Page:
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Drones and the Future of Armed ConflictEthical, Legal, and Strategic Implications$
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David Cortright, Rachel Fairhurst, and Kristen Wall

Print publication date: 2015

Print ISBN-13: 9780226258058

Published to Chicago Scholarship Online: January 2016

DOI: 10.7208/chicago/9780226258195.001.0001

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Winning without War

Winning without War

Evaluating Military and Nonmilitary Strategies for Countering Terrorism

Chapter:
(p.142) Chapter Nine Winning without War
Source:
Drones and the Future of Armed Conflict
Author(s):

David Cortright

Rachel Fairhurst

Publisher:
University of Chicago Press
DOI:10.7208/chicago/9780226258195.003.0009

This chapter outlines alternative approaches to achieving international counterterrorism policy objectives. The authors cite studies showing that law enforcement and political processes are the most effective means of bringing terrorist groups to an end. The chapter argues that countering terrorism is ultimately a political struggle, and calls for international cooperation to address the conditions conducive to violent extremism. A two-pronged approach is advocated: coordinated international police and intelligence efforts to prevent attacks, and parallel political, economic, and social measures aimed at eroding the support base for militancy and ameliorating the grievances that give rise to terrorism. These approaches are embodied in the UN Counterterrorism Strategy adopted in 2006. The UN Strategy elevates the importance of inclusive and accountable governance, peacebuilding, economic development, and human rights, in contrast to predominately military approaches to counterterrorism policy.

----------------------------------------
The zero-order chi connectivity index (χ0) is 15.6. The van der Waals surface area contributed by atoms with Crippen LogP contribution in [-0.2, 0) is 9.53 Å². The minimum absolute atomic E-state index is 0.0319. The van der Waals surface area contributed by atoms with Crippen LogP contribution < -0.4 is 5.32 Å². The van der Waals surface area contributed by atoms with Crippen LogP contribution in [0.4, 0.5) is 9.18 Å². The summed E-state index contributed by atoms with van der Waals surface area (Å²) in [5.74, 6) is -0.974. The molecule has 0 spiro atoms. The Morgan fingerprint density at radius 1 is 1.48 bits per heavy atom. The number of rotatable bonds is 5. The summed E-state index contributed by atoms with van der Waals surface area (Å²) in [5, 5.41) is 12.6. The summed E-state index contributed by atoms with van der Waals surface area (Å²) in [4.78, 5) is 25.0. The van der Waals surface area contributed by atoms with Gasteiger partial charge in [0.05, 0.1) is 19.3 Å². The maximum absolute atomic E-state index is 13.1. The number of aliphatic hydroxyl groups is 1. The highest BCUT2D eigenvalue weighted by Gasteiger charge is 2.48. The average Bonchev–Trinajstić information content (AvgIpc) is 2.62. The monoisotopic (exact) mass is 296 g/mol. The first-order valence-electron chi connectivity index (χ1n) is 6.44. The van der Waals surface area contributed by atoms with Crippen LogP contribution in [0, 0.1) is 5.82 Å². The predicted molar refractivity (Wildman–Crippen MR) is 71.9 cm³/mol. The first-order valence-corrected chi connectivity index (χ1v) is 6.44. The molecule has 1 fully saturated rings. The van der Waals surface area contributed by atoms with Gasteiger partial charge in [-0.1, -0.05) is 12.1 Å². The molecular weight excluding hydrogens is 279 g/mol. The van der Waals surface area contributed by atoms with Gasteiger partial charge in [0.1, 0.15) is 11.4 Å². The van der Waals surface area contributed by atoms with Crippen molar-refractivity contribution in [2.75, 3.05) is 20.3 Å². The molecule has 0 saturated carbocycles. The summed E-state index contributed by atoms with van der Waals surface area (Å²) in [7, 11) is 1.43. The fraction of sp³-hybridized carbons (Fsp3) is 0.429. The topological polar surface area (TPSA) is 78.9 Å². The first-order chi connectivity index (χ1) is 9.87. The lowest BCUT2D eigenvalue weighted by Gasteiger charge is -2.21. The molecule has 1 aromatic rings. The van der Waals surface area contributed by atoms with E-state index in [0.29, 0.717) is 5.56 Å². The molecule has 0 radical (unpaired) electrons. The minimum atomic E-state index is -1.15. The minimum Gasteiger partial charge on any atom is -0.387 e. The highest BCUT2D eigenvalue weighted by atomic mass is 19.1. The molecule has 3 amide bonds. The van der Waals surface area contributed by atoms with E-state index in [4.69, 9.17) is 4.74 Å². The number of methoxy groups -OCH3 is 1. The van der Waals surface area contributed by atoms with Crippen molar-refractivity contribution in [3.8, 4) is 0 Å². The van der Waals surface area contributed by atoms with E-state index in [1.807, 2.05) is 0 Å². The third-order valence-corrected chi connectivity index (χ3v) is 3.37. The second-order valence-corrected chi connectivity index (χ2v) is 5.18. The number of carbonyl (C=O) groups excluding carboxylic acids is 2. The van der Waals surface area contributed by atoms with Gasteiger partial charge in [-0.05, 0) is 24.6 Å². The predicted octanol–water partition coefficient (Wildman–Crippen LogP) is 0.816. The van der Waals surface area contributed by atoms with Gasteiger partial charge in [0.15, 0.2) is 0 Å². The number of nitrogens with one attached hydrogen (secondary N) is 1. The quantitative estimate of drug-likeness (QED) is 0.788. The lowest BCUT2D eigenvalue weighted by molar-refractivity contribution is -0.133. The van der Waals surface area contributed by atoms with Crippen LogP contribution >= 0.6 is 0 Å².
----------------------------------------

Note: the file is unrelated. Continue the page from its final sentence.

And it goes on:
Keywords:   conflict transformation, Yemen, Pakistan, governance, UN Counter-terrorism Strategy, policing, human rights

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